keywords = "Animals COS Cells Cell Line, Transformed DNA/*administration & dosage/chemistry Genetic Therapy Humans Lipids/administration & dosage/chemistry/*pharmacology Mice Peptides/administration & dosage/*pharmacology Plasmids Polyamines/*chemistry *Transfection Tumor Cells, Cultured",
author = "Pouton, {C. W.} and P. Lucas and Thomas, {B. J.} and Uduehi, {A. N.} and Milroy, {D. A.} and Moss, {S. H.}",
note = "M1 - 1-3 Pouton, C W Lucas, P Thomas, B J Uduehi, A N Milroy, D A Moss, S H eng Comparative Study NETHERLANDS 1998/09/19 J Control Release. 1998 Apr 30;53(1-3):289-99.",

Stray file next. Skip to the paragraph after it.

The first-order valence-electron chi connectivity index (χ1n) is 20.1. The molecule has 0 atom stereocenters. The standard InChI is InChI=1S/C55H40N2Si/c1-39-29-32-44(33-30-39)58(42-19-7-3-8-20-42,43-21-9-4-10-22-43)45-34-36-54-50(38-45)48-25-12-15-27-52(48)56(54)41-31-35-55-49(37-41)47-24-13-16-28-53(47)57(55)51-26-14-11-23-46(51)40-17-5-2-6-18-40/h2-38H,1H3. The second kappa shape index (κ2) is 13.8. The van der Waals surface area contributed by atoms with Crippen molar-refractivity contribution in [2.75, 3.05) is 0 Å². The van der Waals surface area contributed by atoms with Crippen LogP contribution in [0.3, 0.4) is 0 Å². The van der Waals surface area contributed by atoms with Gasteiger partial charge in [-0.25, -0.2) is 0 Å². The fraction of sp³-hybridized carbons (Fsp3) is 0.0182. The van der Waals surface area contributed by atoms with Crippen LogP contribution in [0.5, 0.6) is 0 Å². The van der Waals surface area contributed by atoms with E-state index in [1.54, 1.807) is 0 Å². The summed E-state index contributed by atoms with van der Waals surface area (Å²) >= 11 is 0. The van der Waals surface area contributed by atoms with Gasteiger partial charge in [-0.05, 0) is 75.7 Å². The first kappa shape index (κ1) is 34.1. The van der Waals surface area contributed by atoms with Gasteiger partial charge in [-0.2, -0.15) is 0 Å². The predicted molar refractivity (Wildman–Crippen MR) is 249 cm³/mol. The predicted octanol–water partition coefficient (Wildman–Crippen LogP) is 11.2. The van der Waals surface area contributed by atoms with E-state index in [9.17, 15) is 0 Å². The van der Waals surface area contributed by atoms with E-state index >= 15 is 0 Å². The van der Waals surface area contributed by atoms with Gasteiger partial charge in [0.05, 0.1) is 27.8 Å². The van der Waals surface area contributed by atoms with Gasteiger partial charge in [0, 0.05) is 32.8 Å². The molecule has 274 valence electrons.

year = "1998",
language = "English",
volume = "53",
pages = "289--299",
journal = "Journal of Controlled Release",
issn = "0168-3659",
publisher = "Elsevier",

}

Polycation-DNA complexes for gene delivery: a comparison of the biopharmaceutical properties of cationic polypeptides and cationic lipids : J Control Release. / Pouton, C. W.; Lucas, P.; Thomas, B. J.; Uduehi, A. N.; Milroy, D. A.; Moss, S. H.

In: Journal of Controlled Release, Vol. 53, 1998, p. 289-299.

Research output: Contribution to journalArticleResearchpeer-review

TY - JOUR

T1 - Polycation-DNA complexes for gene delivery: a comparison of the biopharmaceutical properties of cationic polypeptides and cationic lipids

T2 - J Control Release

AU - Pouton, C. W.

AU - Lucas, P.

AU - Thomas, B. J.

AU - Uduehi, A. N.

AU - Milroy, D. A.

AU - Moss, S. H.

N1 - M1 - 1-3 Pouton, C W Lucas, P Thomas, B J Uduehi, A N Milroy, D A Moss, S H eng Comparative Study NETHERLANDS 1998/09/19 J Control Release. 1998 Apr 30;53(1-3):289-99.

PY - 1998

Y1 - 1998